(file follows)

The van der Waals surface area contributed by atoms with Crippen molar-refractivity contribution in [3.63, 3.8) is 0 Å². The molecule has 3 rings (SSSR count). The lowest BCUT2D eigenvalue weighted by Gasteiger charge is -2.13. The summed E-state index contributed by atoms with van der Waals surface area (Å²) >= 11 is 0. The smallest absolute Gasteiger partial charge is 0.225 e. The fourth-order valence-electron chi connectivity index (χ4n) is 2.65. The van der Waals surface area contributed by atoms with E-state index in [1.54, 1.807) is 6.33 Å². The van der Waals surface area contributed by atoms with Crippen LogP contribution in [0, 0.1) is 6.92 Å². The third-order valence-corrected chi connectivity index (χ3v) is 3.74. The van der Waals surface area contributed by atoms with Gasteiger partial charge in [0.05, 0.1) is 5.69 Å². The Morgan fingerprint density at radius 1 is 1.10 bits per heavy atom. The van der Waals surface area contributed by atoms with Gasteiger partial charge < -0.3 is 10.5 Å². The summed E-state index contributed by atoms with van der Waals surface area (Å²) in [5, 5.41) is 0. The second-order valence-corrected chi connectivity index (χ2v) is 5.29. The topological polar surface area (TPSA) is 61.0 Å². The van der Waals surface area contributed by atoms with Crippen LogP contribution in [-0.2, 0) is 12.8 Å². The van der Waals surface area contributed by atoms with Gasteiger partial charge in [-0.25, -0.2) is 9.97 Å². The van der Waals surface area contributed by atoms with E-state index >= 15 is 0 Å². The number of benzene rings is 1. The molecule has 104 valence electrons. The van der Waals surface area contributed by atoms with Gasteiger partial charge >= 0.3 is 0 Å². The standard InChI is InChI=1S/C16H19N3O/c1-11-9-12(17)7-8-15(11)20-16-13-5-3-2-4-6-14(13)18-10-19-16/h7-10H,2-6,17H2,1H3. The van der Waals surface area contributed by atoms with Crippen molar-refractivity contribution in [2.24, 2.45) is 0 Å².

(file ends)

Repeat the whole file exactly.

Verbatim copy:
The van der Waals surface area contributed by atoms with Crippen molar-refractivity contribution in [3.63, 3.8) is 0 Å². The molecule has 3 rings (SSSR count). The lowest BCUT2D eigenvalue weighted by Gasteiger charge is -2.13. The summed E-state index contributed by atoms with van der Waals surface area (Å²) >= 11 is 0. The smallest absolute Gasteiger partial charge is 0.225 e. The fourth-order valence-electron chi connectivity index (χ4n) is 2.65. The van der Waals surface area contributed by atoms with E-state index in [1.54, 1.807) is 6.33 Å². The van der Waals surface area contributed by atoms with Crippen LogP contribution in [0, 0.1) is 6.92 Å². The third-order valence-corrected chi connectivity index (χ3v) is 3.74. The van der Waals surface area contributed by atoms with Gasteiger partial charge in [0.05, 0.1) is 5.69 Å². The Morgan fingerprint density at radius 1 is 1.10 bits per heavy atom. The van der Waals surface area contributed by atoms with Gasteiger partial charge < -0.3 is 10.5 Å². The summed E-state index contributed by atoms with van der Waals surface area (Å²) in [5, 5.41) is 0. The second-order valence-corrected chi connectivity index (χ2v) is 5.29. The topological polar surface area (TPSA) is 61.0 Å². The van der Waals surface area contributed by atoms with Crippen LogP contribution in [-0.2, 0) is 12.8 Å². The van der Waals surface area contributed by atoms with Gasteiger partial charge in [-0.25, -0.2) is 9.97 Å². The van der Waals surface area contributed by atoms with E-state index >= 15 is 0 Å². The number of benzene rings is 1. The molecule has 104 valence electrons. The van der Waals surface area contributed by atoms with Gasteiger partial charge >= 0.3 is 0 Å². The standard InChI is InChI=1S/C16H19N3O/c1-11-9-12(17)7-8-15(11)20-16-13-5-3-2-4-6-14(13)18-10-19-16/h7-10H,2-6,17H2,1H3. The van der Waals surface area contributed by atoms with Crippen molar-refractivity contribution in [2.24, 2.45) is 0 Å².